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Not to be confused with modern day copies is this beautifully sculptured and cast bronze statue figurine of a dancing girl.
She was produced by the leading exponents of bronze metal casting in the Northern hemisphere, at Patan in Nepal and its date is mid c20th.
Her pose is one of gracefulness and much movement and no expense has been spared to portray her with incredible detailing throughout, and in the round.
Although she has no direct links to any Buddhist deity, there are certain Buddhist decorative features & elements incorporated in the design of this gorgeous piece. She wears a jewelled headdress of a Tara for example and her hands are gestured almost as 'mudras' to signify the dispelling of fear, peace & protection.
The girl has also been represented as dancing upon a `padmasana' pedestal base, which again is an important symbolic Buddhist element, to resemble a lotus flower which represents purity in a defied world. Throughout Asia and as an iconic emblem it is the most common of all pedestal bases used for a Buddha and bodhisattva figurines and portrayals within Buddhist art, throughout history.
Her fingernails and her toenails have each been crisply defined and upon each of her toes, she wears rings. Finely executed, strings of beads adorn her wrists, upper-arms, her waist, her ankles and her neck, whilst other decorative diadems & jewellery have been used upon other areas of her perfectly crafted body.
Upon each palm of her hands, is depicted a `*vishvavajra ' Buddhist symbol.
Of particular note are also her body tone and her form and the thinly applied chiffon dress which provides her with naturalistic beauty and modesty. She is an absolutely gorgeous and exceptionally well crafted item of bronze statuary, which has also been afforded with pure gold gilding and hand applied natural earth colours of cobalt blue and red carnelian.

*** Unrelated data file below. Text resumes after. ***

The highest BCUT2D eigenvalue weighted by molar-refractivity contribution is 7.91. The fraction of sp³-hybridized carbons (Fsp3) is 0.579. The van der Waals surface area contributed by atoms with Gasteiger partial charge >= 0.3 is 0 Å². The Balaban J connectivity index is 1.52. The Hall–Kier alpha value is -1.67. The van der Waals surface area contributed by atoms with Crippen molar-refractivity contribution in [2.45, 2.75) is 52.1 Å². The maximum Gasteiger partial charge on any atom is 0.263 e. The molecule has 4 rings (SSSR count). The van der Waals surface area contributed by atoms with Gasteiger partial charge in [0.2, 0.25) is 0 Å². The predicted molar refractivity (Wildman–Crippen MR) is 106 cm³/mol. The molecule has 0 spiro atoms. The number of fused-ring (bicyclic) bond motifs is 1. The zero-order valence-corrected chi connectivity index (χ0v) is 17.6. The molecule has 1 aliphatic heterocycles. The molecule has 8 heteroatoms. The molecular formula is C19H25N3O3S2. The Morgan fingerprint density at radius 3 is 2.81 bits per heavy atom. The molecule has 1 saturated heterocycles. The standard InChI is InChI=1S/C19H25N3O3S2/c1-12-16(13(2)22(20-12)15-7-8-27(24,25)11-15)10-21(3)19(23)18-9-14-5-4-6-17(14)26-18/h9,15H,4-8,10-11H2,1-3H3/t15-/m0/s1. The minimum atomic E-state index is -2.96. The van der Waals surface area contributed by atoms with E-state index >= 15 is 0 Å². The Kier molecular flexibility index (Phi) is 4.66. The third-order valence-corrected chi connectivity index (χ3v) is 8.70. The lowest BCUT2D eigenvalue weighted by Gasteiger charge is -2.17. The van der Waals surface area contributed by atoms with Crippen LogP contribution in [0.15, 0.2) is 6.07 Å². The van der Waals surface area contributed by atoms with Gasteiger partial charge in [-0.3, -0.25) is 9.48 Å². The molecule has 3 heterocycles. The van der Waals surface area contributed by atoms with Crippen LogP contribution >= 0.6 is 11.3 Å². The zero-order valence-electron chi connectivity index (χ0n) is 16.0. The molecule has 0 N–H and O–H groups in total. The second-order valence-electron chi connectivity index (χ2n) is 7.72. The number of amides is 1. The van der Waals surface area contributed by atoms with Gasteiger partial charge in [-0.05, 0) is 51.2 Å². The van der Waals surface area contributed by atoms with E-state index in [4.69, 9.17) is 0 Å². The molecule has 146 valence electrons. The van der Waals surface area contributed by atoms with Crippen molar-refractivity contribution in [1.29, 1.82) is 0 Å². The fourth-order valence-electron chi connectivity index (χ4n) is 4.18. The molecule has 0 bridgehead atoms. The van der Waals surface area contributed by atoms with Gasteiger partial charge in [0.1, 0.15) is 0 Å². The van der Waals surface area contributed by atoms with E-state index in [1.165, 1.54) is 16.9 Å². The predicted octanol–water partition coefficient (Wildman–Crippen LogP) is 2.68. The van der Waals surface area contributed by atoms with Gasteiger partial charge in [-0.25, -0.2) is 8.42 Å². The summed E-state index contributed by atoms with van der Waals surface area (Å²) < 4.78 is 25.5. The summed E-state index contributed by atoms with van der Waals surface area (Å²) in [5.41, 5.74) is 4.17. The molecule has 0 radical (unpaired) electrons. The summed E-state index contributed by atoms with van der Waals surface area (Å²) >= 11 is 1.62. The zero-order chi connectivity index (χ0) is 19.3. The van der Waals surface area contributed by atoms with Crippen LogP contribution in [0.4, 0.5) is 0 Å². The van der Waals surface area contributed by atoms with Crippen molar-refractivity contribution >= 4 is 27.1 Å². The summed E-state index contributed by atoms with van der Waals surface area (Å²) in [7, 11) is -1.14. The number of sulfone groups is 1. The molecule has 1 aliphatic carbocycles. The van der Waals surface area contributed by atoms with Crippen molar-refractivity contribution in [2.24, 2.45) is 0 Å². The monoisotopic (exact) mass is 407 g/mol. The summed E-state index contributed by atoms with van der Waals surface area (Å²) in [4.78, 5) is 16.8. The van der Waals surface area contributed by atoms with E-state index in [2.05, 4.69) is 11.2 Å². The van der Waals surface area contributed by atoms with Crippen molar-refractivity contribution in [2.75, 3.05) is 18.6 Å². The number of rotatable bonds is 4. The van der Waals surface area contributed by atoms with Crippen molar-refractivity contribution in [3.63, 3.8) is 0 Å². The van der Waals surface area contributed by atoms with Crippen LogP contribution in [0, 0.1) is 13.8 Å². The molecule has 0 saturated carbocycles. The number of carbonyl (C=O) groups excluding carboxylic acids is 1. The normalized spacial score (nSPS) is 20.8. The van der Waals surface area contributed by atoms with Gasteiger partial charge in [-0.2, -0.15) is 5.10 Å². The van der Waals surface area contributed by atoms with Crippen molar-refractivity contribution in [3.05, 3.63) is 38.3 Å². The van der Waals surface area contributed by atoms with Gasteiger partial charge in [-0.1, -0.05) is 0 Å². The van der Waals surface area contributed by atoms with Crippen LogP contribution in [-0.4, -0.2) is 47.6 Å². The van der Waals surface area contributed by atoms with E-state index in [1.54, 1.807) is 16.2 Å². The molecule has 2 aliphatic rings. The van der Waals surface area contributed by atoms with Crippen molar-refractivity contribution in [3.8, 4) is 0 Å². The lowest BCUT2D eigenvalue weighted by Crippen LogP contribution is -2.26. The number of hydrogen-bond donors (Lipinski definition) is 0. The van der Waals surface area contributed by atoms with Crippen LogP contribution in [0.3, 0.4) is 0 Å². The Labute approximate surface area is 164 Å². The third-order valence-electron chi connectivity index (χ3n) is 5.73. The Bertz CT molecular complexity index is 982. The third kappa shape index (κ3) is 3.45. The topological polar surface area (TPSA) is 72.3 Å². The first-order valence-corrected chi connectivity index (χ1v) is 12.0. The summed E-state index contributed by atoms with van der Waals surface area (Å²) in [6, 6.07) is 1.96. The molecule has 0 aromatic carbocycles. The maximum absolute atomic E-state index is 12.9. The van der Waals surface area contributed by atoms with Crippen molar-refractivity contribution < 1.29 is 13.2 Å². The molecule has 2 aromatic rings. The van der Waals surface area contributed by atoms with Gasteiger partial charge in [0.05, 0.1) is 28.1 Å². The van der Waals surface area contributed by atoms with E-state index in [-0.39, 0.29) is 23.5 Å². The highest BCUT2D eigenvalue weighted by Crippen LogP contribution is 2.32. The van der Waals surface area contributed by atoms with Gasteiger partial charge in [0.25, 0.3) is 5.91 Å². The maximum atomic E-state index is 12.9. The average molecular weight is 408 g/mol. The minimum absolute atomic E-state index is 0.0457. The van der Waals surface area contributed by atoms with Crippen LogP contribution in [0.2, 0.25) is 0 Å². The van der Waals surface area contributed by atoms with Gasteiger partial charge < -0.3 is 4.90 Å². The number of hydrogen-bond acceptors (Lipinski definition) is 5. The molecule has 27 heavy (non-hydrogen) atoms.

The figure itself is cast from solid bronze metal, whilst the pedestal base is hollow and has been hand-beaten from its inside to add each decorative stylized lotus petal. The pedestal has then been sealed with a flat sheet of copper, secured and then then sign marked using the *vishvavajra a Buddhist symbol, which has also been historically used by metal workers in Patan, Nepal, after any iconic piece has been consecrated. (*please see footnote at bottom page)
My vintage Buddhist statuary and other Asian artefacts have proved to be very popular items to my customers, and just looking at this particular piece perhaps explains as to why. This is one of the last remaining and also one of the most beautiful in both its excellent quality and its obvious appeal...
Please take good care of her, for to me she has been priceless and is more than just a worthy addition to my shop for your invested interest.
Height: 8.25 inches Pedestal base diameter: 3.25 x 2.25 inches Postage weight: 2k
*NOTE* The vishvavajra (a double thunderbolt) has four heads representing the four dhyani Buddhas of the four directions: Amoghasiddhi for north, Akshobhya for the east, Ratnasambhava, lord of the south, and Amitabha who reigns over the west. It is the emblem of the crossed vajra that is inscribed upon the metal base that is used to seal deity statues after they have been consecrated.
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